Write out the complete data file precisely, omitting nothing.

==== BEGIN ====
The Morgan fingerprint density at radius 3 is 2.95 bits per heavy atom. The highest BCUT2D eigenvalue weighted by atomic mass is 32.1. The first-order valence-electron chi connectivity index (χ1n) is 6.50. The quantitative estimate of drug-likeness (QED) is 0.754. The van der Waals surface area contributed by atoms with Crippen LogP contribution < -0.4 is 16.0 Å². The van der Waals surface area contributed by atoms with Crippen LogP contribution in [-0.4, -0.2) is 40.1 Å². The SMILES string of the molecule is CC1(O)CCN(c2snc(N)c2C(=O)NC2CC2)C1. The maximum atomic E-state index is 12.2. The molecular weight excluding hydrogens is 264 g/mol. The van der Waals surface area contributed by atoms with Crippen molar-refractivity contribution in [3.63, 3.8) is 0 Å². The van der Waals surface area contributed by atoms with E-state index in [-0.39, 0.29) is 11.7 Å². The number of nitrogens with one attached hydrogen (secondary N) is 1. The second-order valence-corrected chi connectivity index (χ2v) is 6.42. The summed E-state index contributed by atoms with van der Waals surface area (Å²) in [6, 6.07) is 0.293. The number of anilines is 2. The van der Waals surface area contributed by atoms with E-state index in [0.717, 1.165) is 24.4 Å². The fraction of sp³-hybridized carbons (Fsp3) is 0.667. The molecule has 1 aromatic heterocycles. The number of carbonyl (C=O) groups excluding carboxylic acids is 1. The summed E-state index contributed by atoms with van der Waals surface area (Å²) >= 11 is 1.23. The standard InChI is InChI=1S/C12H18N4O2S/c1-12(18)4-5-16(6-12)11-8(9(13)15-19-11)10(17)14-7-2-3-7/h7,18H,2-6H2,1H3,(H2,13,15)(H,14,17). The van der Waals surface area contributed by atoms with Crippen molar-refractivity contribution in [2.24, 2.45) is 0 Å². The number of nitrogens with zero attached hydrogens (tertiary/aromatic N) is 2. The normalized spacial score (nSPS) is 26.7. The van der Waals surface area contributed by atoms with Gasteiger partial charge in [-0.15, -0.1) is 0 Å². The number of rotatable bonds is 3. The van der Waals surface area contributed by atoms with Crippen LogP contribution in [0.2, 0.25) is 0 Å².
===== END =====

The Morgan fingerprint density at radius 3 is 2.95 bits per heavy atom. The highest BCUT2D eigenvalue weighted by atomic mass is 32.1. The first-order valence-electron chi connectivity index (χ1n) is 6.50. The quantitative estimate of drug-likeness (QED) is 0.754. The van der Waals surface area contributed by atoms with Crippen LogP contribution < -0.4 is 16.0 Å². The van der Waals surface area contributed by atoms with Crippen LogP contribution in [-0.4, -0.2) is 40.1 Å². The SMILES string of the molecule is CC1(O)CCN(c2snc(N)c2C(=O)NC2CC2)C1. The maximum atomic E-state index is 12.2. The molecular weight excluding hydrogens is 264 g/mol. The van der Waals surface area contributed by atoms with Crippen molar-refractivity contribution in [3.63, 3.8) is 0 Å². The van der Waals surface area contributed by atoms with E-state index in [-0.39, 0.29) is 11.7 Å². The number of nitrogens with one attached hydrogen (secondary N) is 1. The second-order valence-corrected chi connectivity index (χ2v) is 6.42. The summed E-state index contributed by atoms with van der Waals surface area (Å²) in [6, 6.07) is 0.293. The number of anilines is 2. The van der Waals surface area contributed by atoms with E-state index in [0.717, 1.165) is 24.4 Å². The fraction of sp³-hybridized carbons (Fsp3) is 0.667. The molecule has 1 aromatic heterocycles. The number of carbonyl (C=O) groups excluding carboxylic acids is 1. The summed E-state index contributed by atoms with van der Waals surface area (Å²) >= 11 is 1.23. The standard InChI is InChI=1S/C12H18N4O2S/c1-12(18)4-5-16(6-12)11-8(9(13)15-19-11)10(17)14-7-2-3-7/h7,18H,2-6H2,1H3,(H2,13,15)(H,14,17). The van der Waals surface area contributed by atoms with Crippen molar-refractivity contribution in [2.24, 2.45) is 0 Å². The number of nitrogens with zero attached hydrogens (tertiary/aromatic N) is 2. The normalized spacial score (nSPS) is 26.7. The van der Waals surface area contributed by atoms with Gasteiger partial charge in [-0.15, -0.1) is 0 Å². The number of rotatable bonds is 3. The van der Waals surface area contributed by atoms with Crippen LogP contribution in [0.2, 0.25) is 0 Å².